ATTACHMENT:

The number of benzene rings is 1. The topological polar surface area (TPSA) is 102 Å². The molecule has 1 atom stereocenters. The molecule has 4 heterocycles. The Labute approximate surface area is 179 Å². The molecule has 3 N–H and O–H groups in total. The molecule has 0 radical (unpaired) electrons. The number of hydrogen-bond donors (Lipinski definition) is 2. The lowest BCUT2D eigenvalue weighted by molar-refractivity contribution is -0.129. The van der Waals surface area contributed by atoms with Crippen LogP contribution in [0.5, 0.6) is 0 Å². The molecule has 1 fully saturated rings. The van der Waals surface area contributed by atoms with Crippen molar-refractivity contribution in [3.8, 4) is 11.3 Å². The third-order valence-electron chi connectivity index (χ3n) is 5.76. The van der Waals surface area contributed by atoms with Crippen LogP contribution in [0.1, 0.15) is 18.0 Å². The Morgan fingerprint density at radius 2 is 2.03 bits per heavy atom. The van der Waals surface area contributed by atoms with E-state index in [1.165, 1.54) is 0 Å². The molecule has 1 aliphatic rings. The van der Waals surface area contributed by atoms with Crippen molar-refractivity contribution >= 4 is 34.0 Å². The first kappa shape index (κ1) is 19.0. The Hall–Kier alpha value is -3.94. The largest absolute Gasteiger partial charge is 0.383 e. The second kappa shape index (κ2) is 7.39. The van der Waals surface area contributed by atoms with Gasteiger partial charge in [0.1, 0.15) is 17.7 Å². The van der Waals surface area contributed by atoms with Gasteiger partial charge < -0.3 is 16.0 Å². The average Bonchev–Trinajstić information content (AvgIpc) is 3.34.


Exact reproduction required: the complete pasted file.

The number of benzene rings is 1. The topological polar surface area (TPSA) is 102 Å². The molecule has 1 atom stereocenters. The molecule has 4 heterocycles. The Labute approximate surface area is 179 Å². The molecule has 3 N–H and O–H groups in total. The molecule has 0 radical (unpaired) electrons. The number of hydrogen-bond donors (Lipinski definition) is 2. The lowest BCUT2D eigenvalue weighted by molar-refractivity contribution is -0.129. The van der Waals surface area contributed by atoms with Crippen LogP contribution in [0.5, 0.6) is 0 Å². The molecule has 1 fully saturated rings. The van der Waals surface area contributed by atoms with Crippen molar-refractivity contribution in [3.8, 4) is 11.3 Å². The third-order valence-electron chi connectivity index (χ3n) is 5.76. The van der Waals surface area contributed by atoms with Crippen LogP contribution in [0.1, 0.15) is 18.0 Å². The Morgan fingerprint density at radius 2 is 2.03 bits per heavy atom. The van der Waals surface area contributed by atoms with E-state index in [1.165, 1.54) is 0 Å². The molecule has 1 aliphatic rings. The van der Waals surface area contributed by atoms with Crippen molar-refractivity contribution >= 4 is 34.0 Å². The first kappa shape index (κ1) is 19.0. The Hall–Kier alpha value is -3.94. The largest absolute Gasteiger partial charge is 0.383 e. The second kappa shape index (κ2) is 7.39. The van der Waals surface area contributed by atoms with Gasteiger partial charge in [0.1, 0.15) is 17.7 Å². The van der Waals surface area contributed by atoms with Gasteiger partial charge < -0.3 is 16.0 Å². The average Bonchev–Trinajstić information content (AvgIpc) is 3.34.